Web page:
The Case Study of Vanitas
Episode 5

by Rebecca Silverman,

How would you rate episode 5 of
The Case Study of Vanitas ?

Let's get this out of the way first: the fifth episode of The Case Study of Vanitas is preceded by a content warning from Funimation. That at first seems a little silly – after all, it's a series about vampires, so violence is, to a degree, understood to be part of the deal, plus last week's episode featured a pretty gory “meal” by Jeanne. So what's with the warning? The reason, it turns out, is that this time the violence is perpetrated by and on children, and yes, it is pretty unsettling. Up to this point we've fairly strictly seen acts of death and gore only when they involve people who at least look adult, so having children be part of it could be difficult, if not a deal breaker, for some viewers. Do I think it's strictly necessary? Not really, but I also believe that no one should be taken by surprise by a trigger, because we watch anime for fun, not to have old wounds reopened.

To be honest, I have a much harder time with aural triggers, and parts of the screaming this week were uncomfortable for me. That balanced out (for me) with the visual nods to the French Revolution that also came with it. By my reckoning, that looks to be roughly one hundred years prior to the main action of the show, and it still eclipses almost any other French military engagement in popular imagination, excluding the French Resistance during WWII. Those images, therefore, proved very effective, even if you didn't catch all of them. The main one, of course, is Louis' bloodied head lying on the ground, having been severed from his body by “Teacher.” The gouts of blood on his cheeks, the half-open eyes, the disordered short hair…all of it could have been taken from an engraving of royal and aristocratic heads after their owners met with Madame la Guillotine. Noé's expression as he stares at it likely mimics the shock and horror of some of the observers as well. That's what makes the second major visual reference so effective: when Charlatan (or the sooty ghost currently representing Charlatan) is going in for what looks like the world's worst kiss, we see that Noé is no longer in his costume, but dressed all in white. Since victims of the Terror were often pulled from bed or deprived of their expensive outer wear prior (or after) incarceration, they often went to the guillotine wearing white – the color of most undergarments and nightgowns of the time. Noé's white outfit, therefore, is shorthand for his precarious situation: he's on the verge of execution himself.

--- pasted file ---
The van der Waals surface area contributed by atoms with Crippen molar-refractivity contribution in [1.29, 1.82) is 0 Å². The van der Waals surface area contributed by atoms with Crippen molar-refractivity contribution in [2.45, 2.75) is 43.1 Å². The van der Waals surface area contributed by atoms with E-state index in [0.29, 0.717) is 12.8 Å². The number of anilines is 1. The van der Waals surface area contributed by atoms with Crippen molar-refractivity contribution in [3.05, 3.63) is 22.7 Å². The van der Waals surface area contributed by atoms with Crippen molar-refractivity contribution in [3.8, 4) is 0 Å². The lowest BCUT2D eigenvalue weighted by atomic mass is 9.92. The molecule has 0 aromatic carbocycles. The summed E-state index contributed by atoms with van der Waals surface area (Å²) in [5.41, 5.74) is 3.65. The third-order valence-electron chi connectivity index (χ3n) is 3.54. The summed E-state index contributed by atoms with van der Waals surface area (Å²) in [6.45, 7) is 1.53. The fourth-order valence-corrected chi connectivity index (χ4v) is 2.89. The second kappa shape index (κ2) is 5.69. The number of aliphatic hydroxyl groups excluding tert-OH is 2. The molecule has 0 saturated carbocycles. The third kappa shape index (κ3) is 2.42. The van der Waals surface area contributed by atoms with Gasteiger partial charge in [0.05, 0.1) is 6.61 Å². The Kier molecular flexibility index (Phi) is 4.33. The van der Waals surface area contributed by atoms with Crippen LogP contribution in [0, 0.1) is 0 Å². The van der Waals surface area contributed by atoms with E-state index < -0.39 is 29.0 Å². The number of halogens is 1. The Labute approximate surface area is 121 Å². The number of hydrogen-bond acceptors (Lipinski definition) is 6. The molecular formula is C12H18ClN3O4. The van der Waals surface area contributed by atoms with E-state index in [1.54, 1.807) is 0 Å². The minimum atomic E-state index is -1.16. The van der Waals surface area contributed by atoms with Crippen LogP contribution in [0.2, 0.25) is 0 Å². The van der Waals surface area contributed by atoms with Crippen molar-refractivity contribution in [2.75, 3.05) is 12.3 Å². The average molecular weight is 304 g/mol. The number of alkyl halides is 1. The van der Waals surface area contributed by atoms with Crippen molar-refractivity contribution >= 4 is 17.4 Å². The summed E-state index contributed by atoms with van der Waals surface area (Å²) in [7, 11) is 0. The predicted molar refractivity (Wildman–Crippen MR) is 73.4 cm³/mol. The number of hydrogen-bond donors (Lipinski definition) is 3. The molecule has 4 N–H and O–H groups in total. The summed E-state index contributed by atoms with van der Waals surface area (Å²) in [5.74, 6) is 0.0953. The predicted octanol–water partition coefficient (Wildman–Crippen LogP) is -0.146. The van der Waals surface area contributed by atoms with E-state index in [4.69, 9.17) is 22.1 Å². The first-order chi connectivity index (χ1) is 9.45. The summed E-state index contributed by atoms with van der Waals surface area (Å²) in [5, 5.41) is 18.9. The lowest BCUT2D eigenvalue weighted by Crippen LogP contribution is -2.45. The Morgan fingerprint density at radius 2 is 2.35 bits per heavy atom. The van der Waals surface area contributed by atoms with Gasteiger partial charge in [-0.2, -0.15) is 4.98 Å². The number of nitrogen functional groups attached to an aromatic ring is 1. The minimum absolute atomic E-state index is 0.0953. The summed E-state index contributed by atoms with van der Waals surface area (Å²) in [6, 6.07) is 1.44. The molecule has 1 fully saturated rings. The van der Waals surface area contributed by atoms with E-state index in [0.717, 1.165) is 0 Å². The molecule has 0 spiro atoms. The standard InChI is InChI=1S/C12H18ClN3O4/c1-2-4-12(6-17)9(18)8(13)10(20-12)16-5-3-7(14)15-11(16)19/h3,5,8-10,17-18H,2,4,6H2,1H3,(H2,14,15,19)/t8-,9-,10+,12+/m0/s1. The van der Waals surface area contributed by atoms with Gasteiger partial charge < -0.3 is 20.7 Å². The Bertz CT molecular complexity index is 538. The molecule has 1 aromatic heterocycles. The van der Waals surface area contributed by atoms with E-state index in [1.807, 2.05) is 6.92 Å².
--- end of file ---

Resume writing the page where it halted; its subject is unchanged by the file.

That it would be a very different one from Louis' is another interesting element. Although Louis doesn't physically die until the end of the episode, he could be said to have been dying by inches for most of it. Louis knows that his family has, for reasons he doesn't entirely understand, thrown him aside. He knows that it's technically because he's a curse-bearer, but he doesn't know what that really means. About all he realizes is that he is doomed to die the moment he loses control, and from the moment he discusses it with the blond man, he begins preparing himself for death. Carving a box full of stakes is probably even more upsetting than the violence, because from the minute we first see him carving, we know that this is a child getting ready to die – possibly by his own hand.

With all of this revealed, it's easy to hypothesize that Dominique wears masculine clothing to try and fill both her own place and that of her brother, and it's also frankly shocking that Noé is as emotionally stable as he is. How Vanitas balances that out feels like part of the series' long game, but I do think they're likely two sides of the same coin in terms of their feelings and reactions to the curse bearers. (Vanitas is clearly more self-destructive, although he seems none the worse for his encounter with Jeanne's fangs.) Braham Stoker's Dracula may be having more of an influence than we at first might have assumed, too, as the name of one of Domi and Noé's childhood friends is Mina and the stakes are clear representations of traditional Stoker-esque vampire lore.

And because you're probably expecting it, yes, Mina's Victorian undies are more period-correct than we typically get in anime, although her drawers (bloomers) probably would have had an open crotch. Domi's mourning dress is also more historically accurate than not, and on the whole this show is doing a great job with that sort of period detail, from underwear to actual legible French whenever text appears onscreen. No Dairy Londner here, and in my opinion, The Case Study of Vanitas is the better for it.


The Case Study of Vanitas is currently streaming on Funimation.

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